“In New York, when I walked in [the studio] Kanye was playing a bunch of Jimi Hendrix records. Playing them real loud off a record—it wasn’t a CD or something off of the Internet. So he came in there, and he had listened to three good records, and he told me, ‘I know you’re wondering why I’m doing this. It’s studying music.’ Back then, a story was told in [the music]. From the instruments to the words to the song, because you could listen to a whole instrumental back then and be satisfied. So he said that’s where he wanted to take his music. I just took that and I was like, ‘Yeah, I want to do that too.’ Because music ain’t supposed to be repetitive, with the same thing over and over. What Kanye does is try to push it to the limit. That’s what I really learned from him: Don’t get stuck in the same sound or the same style. Always keep going, and keep something new.”
On the criticism that all his beats sound the same
“It is [true], in a way. But every interview I do, I try to tell them that it’s a lot more than that [‘B.M.F.’ sound]. When I’m sending out 40 beats a day to one artist, out of those 40 he might pick two just because they sound like ‘B.M.F.’ or ‘Hard In The Paint,’ and he feels like that’s his hit. I think that’s a big problem in music right now. Everybody is like, ‘Oh, he’s hot right now. I’m going to try and get something that sounds like him.’ And that’s what I feel like a lot of artists did to me because Waka was really the biggest thing at one time. So they wanted that ‘Hard In The Paint’ sound. And I was just the man behind that, so they reached out to me. So when I sent them other types of music, they were like ‘What is this?’ I want ‘B.M.F.’ or ‘Hard In The Paint. Don’t send me this.’ So what I try to do now is, I try and hold the ‘B.M.F.’ and ‘Hard In The Paint’ sound to myself. I won’t send that out. I’ll send the pop music or the R&B out to the major artists so they have to do it.”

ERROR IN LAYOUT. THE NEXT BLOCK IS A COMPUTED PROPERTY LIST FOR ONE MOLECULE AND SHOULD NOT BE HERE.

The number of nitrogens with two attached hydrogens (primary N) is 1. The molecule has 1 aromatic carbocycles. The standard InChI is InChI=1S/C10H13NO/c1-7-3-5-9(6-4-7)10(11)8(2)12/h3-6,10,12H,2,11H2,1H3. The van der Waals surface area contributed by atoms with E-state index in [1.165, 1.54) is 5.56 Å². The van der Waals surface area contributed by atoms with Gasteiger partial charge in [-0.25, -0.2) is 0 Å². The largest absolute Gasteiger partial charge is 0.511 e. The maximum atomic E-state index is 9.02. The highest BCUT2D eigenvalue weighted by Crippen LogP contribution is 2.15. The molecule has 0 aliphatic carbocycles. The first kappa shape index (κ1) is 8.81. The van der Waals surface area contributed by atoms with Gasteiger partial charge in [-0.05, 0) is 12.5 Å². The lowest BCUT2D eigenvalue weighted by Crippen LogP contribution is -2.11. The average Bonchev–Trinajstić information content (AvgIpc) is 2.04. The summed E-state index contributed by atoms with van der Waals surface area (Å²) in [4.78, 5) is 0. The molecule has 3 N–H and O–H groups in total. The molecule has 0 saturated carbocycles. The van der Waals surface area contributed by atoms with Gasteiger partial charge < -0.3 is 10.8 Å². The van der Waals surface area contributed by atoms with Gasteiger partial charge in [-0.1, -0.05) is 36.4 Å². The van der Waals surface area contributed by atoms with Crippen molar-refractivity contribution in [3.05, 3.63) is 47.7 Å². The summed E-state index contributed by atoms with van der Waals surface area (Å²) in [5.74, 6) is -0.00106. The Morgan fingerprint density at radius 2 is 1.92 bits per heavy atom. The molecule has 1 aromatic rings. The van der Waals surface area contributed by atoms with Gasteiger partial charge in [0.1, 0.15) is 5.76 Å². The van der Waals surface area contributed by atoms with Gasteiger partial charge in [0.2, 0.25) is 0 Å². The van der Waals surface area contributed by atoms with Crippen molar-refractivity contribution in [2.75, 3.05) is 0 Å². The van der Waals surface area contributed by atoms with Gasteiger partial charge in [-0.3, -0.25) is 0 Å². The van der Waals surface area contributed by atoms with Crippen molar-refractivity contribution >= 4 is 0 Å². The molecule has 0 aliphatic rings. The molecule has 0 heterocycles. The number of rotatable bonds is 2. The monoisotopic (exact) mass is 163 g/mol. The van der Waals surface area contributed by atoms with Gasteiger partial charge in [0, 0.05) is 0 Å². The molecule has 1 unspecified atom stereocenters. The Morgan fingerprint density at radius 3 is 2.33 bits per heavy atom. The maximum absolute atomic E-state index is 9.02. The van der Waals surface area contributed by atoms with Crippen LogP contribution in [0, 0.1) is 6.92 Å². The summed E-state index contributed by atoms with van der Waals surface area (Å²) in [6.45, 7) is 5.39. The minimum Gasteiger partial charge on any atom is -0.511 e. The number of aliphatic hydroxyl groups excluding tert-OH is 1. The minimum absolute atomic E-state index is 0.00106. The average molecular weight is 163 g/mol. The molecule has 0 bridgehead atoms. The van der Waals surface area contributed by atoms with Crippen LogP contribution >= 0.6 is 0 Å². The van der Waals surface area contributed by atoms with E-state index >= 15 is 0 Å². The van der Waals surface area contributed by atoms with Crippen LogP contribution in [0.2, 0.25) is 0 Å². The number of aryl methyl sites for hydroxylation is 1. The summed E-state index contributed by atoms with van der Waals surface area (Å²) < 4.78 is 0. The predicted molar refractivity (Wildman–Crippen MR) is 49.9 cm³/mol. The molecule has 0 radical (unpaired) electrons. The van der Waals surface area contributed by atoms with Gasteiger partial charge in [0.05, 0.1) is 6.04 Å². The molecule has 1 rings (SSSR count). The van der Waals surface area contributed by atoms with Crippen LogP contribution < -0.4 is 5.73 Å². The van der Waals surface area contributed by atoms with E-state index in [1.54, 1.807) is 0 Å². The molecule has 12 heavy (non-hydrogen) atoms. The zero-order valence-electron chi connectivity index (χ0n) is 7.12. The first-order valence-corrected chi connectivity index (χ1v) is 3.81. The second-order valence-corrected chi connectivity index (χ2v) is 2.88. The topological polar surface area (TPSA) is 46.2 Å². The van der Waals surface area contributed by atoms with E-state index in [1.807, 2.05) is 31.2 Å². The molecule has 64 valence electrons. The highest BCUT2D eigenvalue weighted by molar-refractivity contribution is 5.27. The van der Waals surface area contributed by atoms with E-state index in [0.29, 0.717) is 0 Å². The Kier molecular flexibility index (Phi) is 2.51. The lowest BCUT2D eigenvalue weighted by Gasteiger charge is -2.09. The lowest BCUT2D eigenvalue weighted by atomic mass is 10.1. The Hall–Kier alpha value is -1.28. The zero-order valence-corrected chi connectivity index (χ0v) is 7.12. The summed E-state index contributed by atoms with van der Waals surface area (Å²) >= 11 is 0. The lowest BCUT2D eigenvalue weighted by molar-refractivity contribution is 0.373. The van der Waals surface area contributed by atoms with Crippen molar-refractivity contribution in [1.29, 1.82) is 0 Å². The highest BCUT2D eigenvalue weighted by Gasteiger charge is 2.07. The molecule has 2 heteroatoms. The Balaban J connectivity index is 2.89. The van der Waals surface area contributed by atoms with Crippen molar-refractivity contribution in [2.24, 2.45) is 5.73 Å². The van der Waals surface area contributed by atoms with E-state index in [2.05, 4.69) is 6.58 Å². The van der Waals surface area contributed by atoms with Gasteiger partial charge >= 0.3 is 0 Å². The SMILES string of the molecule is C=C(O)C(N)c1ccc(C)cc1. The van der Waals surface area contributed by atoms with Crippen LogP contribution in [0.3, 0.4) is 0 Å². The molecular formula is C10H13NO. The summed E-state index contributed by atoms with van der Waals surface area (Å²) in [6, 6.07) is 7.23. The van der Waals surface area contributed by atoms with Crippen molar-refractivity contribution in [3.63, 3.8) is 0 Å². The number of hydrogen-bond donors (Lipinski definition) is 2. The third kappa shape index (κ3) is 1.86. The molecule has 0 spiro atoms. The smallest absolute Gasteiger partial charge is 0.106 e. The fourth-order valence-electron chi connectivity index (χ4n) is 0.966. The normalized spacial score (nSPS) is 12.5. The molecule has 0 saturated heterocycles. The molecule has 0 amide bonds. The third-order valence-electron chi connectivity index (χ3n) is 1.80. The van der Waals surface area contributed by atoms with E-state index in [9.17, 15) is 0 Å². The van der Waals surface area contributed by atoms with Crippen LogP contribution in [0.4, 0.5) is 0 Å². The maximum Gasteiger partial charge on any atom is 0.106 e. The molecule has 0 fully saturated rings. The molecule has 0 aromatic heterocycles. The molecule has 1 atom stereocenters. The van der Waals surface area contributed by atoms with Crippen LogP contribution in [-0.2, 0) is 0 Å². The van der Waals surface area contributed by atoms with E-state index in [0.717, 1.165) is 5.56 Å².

“But certain artists just want ‘Hard In The Paint’ and ‘B.M.F.’ The thing that kills me is it’s the big artists that have five and six albums already out, asking me for what I made a year ago. I was at the airport, someone was calling me, and I didn’t know who it was, so I picked it up like, ‘Yeah, what’s up? This is Lex Luger.’ And they was like, ‘Yeah, this is Chingy.’ I was like, ‘Who? Chingy?’ I couldn’t believe that man. [Laughs.] He called me like, ‘I need some beats man. I want to go back in.’ And I wasn’t like, ‘Nah. Chingy, I don’t want to work with you.’ I was like, ‘Alright, cool.’ He was like, ‘I want that ‘Hard In The Paint.’ Give me something just like ‘Hard In The Paint.’’ I was like, ‘Bruh, I can’t do it.’ A lot of people like that call me though. I get that all the time. Busta Rhymes called me the other day. Sean Garrett said he wanted a hit for the club. They’ll call me and be like, ‘I need that hit to bring me back.’”